The Confession of Cindy Lou Who
Last night Thing 1 and Thing 2 agreed to withdraw from public view after attempting to smuggle hurtful and wrong images across the border of my consciousness. I knew they’d been there because when I awoke, I felt fear and confusion.
I sloughed off my feelings of dread and got dressed. I wore my pants backwards, 1960s Allan Kaprow style, just to prove the pandemic hadn’t got me down. That I’m avant-garde, even now. Pulling on a mask, I went out for newspapers and a cup of coffee from the corner deli and returned home. As I trudged up the stoop, glancing down the block and nodding through my mask at a wary neighbor, I remembered the carefree days of coffee shops and human contact. My mornings were lonely at home, with only the screaming headlines for company. Though the pandemic was waning, it hadn’t ended, and there was nowhere else to go. CDC recommendations, you know.
I found my usual place on the couch and sat in awkward communion with myself, the coffee cup warming my hand. I glanced at the newspaper. Could my nightmare be real? There it was in black and white: Seuss Enterprises was planning to do away with Thing 1 and Thing 2.
Do away with them? You mean expunge them? But … wouldn’t that change human nature as we know it?
Oh no, shouted the chorus, forget that old crap!
I confess I had a lazy attachment to human nature. But alas, the world had grown up, or at least moralistic, and it was time to put away childish Things. All mischief banned, a new pandemic generation would be safe at last.
Thing 1 and Thing 2 fade from view
A giddy feeling pulsed through my body. Some coffee slopped on my leg. An unsettling memory rose and then eluded me, swallowed in time. How frustrating! Why must they cancel Thing 1 and Thing 2?
Oh no, roared the chorus, nothing’s been cancelled, no one is banned. The Things have rightfully faded from view. What horrors they’ve caused—a change long overdue!
I thought it must be a joke. A wave of resentment surged, but I pushed it down. Sure, they would come back—as soon as they could, if I knew my Things. So I went along with the joke and coughed up a laugh as I thought of the death of Thing 1 and Thing 2.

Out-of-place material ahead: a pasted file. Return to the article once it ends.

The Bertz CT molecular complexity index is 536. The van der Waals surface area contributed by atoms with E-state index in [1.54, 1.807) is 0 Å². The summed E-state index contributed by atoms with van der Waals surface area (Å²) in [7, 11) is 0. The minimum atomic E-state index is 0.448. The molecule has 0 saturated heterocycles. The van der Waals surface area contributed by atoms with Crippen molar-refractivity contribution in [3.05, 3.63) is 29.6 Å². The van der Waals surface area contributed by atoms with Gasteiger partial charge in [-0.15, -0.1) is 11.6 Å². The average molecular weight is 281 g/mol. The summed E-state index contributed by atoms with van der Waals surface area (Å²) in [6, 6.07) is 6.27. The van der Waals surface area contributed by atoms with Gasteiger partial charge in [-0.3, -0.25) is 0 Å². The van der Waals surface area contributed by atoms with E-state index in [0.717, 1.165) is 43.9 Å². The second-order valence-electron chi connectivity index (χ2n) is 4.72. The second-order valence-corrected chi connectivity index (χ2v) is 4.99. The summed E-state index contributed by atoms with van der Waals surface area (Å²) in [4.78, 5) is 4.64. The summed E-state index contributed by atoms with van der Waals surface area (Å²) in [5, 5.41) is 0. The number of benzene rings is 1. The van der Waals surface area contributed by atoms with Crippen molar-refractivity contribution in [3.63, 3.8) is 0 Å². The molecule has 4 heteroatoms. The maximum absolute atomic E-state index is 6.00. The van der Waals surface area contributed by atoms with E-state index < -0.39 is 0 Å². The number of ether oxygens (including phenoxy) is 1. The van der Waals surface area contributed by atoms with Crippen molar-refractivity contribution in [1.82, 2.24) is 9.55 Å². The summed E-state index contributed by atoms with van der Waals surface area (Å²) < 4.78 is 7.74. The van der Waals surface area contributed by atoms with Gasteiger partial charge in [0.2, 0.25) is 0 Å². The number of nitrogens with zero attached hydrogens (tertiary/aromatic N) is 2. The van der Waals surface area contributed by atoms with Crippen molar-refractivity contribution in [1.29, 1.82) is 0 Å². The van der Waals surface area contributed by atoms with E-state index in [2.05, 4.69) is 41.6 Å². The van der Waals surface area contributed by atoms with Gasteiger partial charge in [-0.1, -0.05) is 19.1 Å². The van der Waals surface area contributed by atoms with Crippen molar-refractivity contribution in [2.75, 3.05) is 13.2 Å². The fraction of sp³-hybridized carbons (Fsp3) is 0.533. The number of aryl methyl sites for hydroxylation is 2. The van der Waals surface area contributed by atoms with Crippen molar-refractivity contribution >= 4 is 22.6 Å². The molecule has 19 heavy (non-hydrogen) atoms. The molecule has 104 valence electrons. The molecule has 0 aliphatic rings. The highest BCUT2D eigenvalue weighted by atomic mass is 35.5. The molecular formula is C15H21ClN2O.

Boy, was I due for a laugh! The pandemic would peter-pan out very soon—what more could possibly go wrong?
I prepared for a moment of long-lost glee, but my inner child was not amused—the creature I thought of as “Winston.” He’d been with me ever since I’d opened a dog-eared copy of 1984, way back in grade school. I admonished him, told him how important it was—how much depended on everyone getting the joke, or seeming to. He just groaned sadly as though I were the hangman with his smug crew.
“Winston,” I nudged, ever so slyly, “what harm can it do? Laughter’s recommended, if done when it’s due.”
But Winston was stubborn—the bastard refused! So I shoved him head-first down the memory hole tube. For a moment I feared the downdraft might drag me along; then my guts lurched, and I struggled. I managed to pull back and save myself.
Poor Winston. We’d been together for years. Not a couple, exactly, but close. Bonded, enmeshed, ball and chain—call it what you will.
No matter. Nothing lasts forever. And what is there to mourn, anyway? Winston was a bigot.
What, you hadn’t heard? Good lord, where have you been? He was as bad as they come.
Even so, I wonder what’s going to replace him. I feel an empty space, a cavern that’s opened in my soul. But it’s no use. He got what he deserved.
Excuse me a moment—I hear knocking. There’s someone at the door. Don’t go anywhere!